Since this application uses a well known dataset I kind of get lucky because I already have my database schema, which is in a reasonably well designed way.  My first step is to get it to the Phone, so I will use WCF Data Services and an Entity Model.  I created the model and just imported the necessary tables.  I called this model RaceInfoModel.edmx.  The entities name is RaceInfoEntities  This is ridiculously simple to do.

The following step is to expose the model to the outside world through an XML format in a Data Service.  I created a WCF Data Service and made a few config changes:

using System.Data.Services;
using System.Data.Services.Common;
using System;

namespace RaceInfoDataService
{
    public class RaceInfo : DataService
{ public static void InitializeService(DataServiceConfiguration config) { if (config
== null) throw new ArgumentNullException("config"); config.UseVerboseErrors
= true; config.SetEntitySetAccessRule("*", EntitySetRights.AllRead); //config.SetEntitySetPageSize("*",
25); config.DataServiceBehavior.MaxProtocolVersion = DataServiceProtocolVersion.V2;
} } }

This too is reasonably simple.  Since it’s a web service, I can hit it from a web browser and I get a list of available datasets:

image

This isn’t a complete list of available items, just a subset.

At this point I can package everything up and stick it on a web server.  It could technically be ready for production if you were satisfied with not having any Access Control’s on reading the data.  In this case, lets say for arguments sake that I was able to convince the powers that be that everyone should be able to access it.  There isn’t anything confidential in the data, and we provide the data in other services anyway, so all is well.  Actually, that’s kind of how I would prefer it anyway.  Give me Data or Give me Death!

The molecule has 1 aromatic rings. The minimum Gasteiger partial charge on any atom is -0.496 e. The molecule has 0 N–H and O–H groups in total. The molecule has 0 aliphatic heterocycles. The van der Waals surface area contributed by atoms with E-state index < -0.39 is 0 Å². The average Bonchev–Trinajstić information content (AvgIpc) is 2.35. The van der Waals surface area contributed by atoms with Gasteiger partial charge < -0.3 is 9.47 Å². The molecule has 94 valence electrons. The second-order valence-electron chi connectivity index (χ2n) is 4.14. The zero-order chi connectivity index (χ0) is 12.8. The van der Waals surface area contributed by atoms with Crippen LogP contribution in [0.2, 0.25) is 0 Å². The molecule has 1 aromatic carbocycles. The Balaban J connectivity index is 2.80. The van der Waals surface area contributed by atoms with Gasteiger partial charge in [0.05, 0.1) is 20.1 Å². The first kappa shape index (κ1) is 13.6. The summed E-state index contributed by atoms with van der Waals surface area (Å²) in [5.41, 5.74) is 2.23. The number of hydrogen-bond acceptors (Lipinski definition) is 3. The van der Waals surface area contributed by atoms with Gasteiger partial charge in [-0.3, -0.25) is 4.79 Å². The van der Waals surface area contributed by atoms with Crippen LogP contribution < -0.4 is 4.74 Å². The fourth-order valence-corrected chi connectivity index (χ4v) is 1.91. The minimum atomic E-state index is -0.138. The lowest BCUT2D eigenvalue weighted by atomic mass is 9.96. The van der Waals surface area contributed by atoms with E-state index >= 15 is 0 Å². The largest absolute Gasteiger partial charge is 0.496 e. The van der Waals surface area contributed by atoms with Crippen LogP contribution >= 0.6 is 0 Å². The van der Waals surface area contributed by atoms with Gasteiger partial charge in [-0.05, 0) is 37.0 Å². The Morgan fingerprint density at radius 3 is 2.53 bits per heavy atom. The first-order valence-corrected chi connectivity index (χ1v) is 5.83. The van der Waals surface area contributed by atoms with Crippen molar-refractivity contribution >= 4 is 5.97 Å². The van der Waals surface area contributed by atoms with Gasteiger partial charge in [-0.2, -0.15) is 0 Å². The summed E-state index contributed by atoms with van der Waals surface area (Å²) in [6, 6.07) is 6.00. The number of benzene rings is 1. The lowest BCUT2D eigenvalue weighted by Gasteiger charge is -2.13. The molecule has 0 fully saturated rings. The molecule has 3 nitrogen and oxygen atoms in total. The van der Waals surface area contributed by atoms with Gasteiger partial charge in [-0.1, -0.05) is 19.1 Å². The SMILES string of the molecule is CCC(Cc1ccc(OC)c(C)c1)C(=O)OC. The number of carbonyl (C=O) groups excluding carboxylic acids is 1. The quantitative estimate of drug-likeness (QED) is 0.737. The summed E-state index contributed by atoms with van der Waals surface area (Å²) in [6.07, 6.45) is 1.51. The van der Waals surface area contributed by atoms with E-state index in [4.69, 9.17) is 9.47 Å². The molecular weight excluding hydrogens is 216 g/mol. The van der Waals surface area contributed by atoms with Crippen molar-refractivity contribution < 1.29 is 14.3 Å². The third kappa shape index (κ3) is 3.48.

Now we create the Phone project.  You need to install the latest build of the dev tools, and you can get that here http://developer.windowsphone.com/windows-phone-7/.  Install it.  Then create the project.  You should see:

image

The next step is to make the Phone application actually able to use the data.  Here it gets tricky.  Or really, here it gets stupid.  (It better he fixed by RTM or else *shakes fist*)

For some reason, the Visual Studio 2010 Phone 7 project type doesn’t allow you to automatically import services.  You have to generate the service class manually.  It’s not that big a deal since my service won’t be changing all that much, but nevertheless it’s still a pain to regenerate it manually every time a change comes down the pipeline.  To generate the necessary class run this at a command prompt:

cd C:\Windows\Microsoft.NET\Framework\v4.0.30319
DataSvcutil.exe
     /uri:http://localhost:60141/RaceInfo.svc/
     /DataServiceCollection
     /Version:2.0
     /out:"PATH.TO.PROJECT\RaceInfoService.cs"

(Formatted to fit my site layout)

Include that file in the project and compile.

UPDATE: My bad, I had already installed the reference, so this won’t compile for most people.  The Windows Phone 7 runtime doesn’t have the System.Data namespace available that we need.  Therefore we need to install them…  They are still in development, so here is the CTP build http://www.microsoft.com/downloads/details.aspx?displaylang=en&FamilyID=b251b247-70ca-4887-bab6-dccdec192f8d.

You should now have a compile-able project with service references that looks something like:

image

We have just connected our phone application to our database!  All told, it took me 10 minutes to do this.  Next up we start playing with the data.

// About

Steve is a renaissance kid when it comes to technology. He spends his time in the security stack.